Olive Inflorescence and Pollination


What are Olive Inflorescences?

Olive Inflorescences are the fruiting shoots of the olive tree. Each inflorescence will have 10 to 30 flowers, depending on the characteristics of the tree. As even amateur gardeners could tell you though, a flower doesn’t always grow into fruit.

Today, we’ll take a deep dive into the importance of Olive Inflorescences, Olive Buds, and How Olive Trees Are Pollinated.

Olive Inflorescences and Olive Tree Pollination

Each February, as the winter cold persists, olive trees across Italy begin to bud (called mignole in Italian). The buds grow through early spring and usually start to bloom in April and May. These beautiful blossoms are white with a yellow center.

Some of these flowers exist purely to release pollen that will pollinate other trees through the wind. Others will grow into the beautiful olive fruit that we know and love. And this whole process begins with the growth of the Olive Inflorescences.

What Are The Little Buds On My Olive Tree?

It’s likely that the little buds on your olive tree are the olive inflorescences – but they might also be the start of a new shoot. Either way, the buds grow in the leaf axil, which is the space between the leaf and the stem of the plant. These buds may be either flower buds (inflorescences) or vegetative buds.

Flower buds are buds that will grow into clusters of flowers, which could grow into fruit if pollinated. Vegetative buds, on the other hand, may grow into new shoots that will in turn grow their own leaves and inflorescences.

When the buds first begin to grow, it can be hard or even impossible to determine what kind of buds are growing. Understanding which buds are which can only be discovered with time.

What Does An Olive Tree Blossom Look Like?

Olive buds look like ‘joyful’ little olives. Truly! Olive buds look like tiny little olives, usually growing together in small clusters. They aren’t yet olives though! As we’ve already discovered, the buds may be either flower buds or vegetative buds.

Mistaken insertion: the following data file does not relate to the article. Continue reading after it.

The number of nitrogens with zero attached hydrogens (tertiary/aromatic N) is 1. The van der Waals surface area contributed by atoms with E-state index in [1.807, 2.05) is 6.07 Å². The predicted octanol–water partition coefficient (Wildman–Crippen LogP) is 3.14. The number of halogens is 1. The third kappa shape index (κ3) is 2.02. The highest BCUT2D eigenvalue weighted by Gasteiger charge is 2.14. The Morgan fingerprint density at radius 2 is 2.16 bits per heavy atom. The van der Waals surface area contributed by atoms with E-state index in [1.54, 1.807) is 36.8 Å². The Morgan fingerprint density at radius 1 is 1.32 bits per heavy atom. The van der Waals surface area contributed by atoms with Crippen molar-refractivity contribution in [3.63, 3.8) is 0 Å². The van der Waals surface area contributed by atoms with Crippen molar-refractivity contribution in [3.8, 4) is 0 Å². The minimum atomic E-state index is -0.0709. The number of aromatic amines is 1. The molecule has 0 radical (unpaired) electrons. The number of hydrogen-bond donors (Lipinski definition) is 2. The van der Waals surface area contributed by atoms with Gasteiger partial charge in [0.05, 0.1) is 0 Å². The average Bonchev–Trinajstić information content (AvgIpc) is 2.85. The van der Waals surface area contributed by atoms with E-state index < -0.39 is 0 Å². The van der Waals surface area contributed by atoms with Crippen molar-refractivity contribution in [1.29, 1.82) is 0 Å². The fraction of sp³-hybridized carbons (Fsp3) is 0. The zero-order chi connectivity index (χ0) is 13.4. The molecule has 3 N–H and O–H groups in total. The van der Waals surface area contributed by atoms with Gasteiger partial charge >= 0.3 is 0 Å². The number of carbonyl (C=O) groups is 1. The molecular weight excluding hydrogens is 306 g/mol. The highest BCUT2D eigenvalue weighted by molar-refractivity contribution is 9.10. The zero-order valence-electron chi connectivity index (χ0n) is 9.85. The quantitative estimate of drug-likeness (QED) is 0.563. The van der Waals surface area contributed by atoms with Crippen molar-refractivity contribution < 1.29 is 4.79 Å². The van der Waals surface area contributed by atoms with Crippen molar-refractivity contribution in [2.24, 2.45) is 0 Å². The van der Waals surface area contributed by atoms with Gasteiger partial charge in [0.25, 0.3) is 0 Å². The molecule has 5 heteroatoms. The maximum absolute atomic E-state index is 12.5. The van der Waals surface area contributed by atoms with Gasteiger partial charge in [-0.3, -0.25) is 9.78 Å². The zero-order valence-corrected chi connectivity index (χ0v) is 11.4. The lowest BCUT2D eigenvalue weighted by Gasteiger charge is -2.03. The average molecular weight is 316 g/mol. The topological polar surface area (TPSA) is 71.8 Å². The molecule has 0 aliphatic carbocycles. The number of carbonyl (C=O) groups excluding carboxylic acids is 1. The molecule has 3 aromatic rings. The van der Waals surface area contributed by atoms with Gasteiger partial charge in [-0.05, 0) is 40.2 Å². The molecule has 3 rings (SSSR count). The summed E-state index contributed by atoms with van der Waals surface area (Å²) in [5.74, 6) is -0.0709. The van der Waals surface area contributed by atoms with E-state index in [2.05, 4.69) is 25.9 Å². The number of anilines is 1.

If the buds are in fact olive inflorescences, they should begin to bloom around mid-May to early June. The olive tree’s flower blooms are white with a yellow center and don’t have a scent. You may notice that not all of the olive blossoms look the same though. This is because the flowers vary depending on their sex.

Olive Blossoms: Staminate and Perfect Flowers

A staminate flower is a flower that only has a stamen (the male part of a flower). A perfect flower is a flower that has both stamen and pistil (the female part of a flower). The pistil is what may eventually grow into the olive fruit itself, and so only a perfect flower can grow into an olive. The staminate flowers still have an important role to play though!

The stamen releases pollen which may fertilize the pistil – either of its own tree or of another tree. Because both types of olive blossoms have stamen, one might think there is an overabundance of pollen. However, researchers believe that the presence of staminate flowers is actually beneficial. This is because they increase pollen output, meaning there’s a higher likelihood of pollination.

How are olive trees pollinated?

Olive trees are pollinated when the pollen is released from the flowers and transported from one plant to another. In some cases, a tree may also fertilize its own flowers.

This process of pollination is vital for the life cycle of most plants; it is what makes it possible for trees and plants to be fertilized, and the consequent production of seeds and fruits.

Pollination occurs with the help of atmospheric agents (mostly wind!) and the incessant work of pollinating insects, birds and even bats. This magic trick is what regulates the earth’s flora and allows us to survive.

How Pollination Occurs: Wind-Pollination (Anemophily)

As we’ve said, the majority of olive pollination occurs thanks to the wind, a process known as anemophily. The wind can take pollen across very long distances – up to 1000km. However, it’s likely that the pollen is more viable if it arrives on a stigma quickly.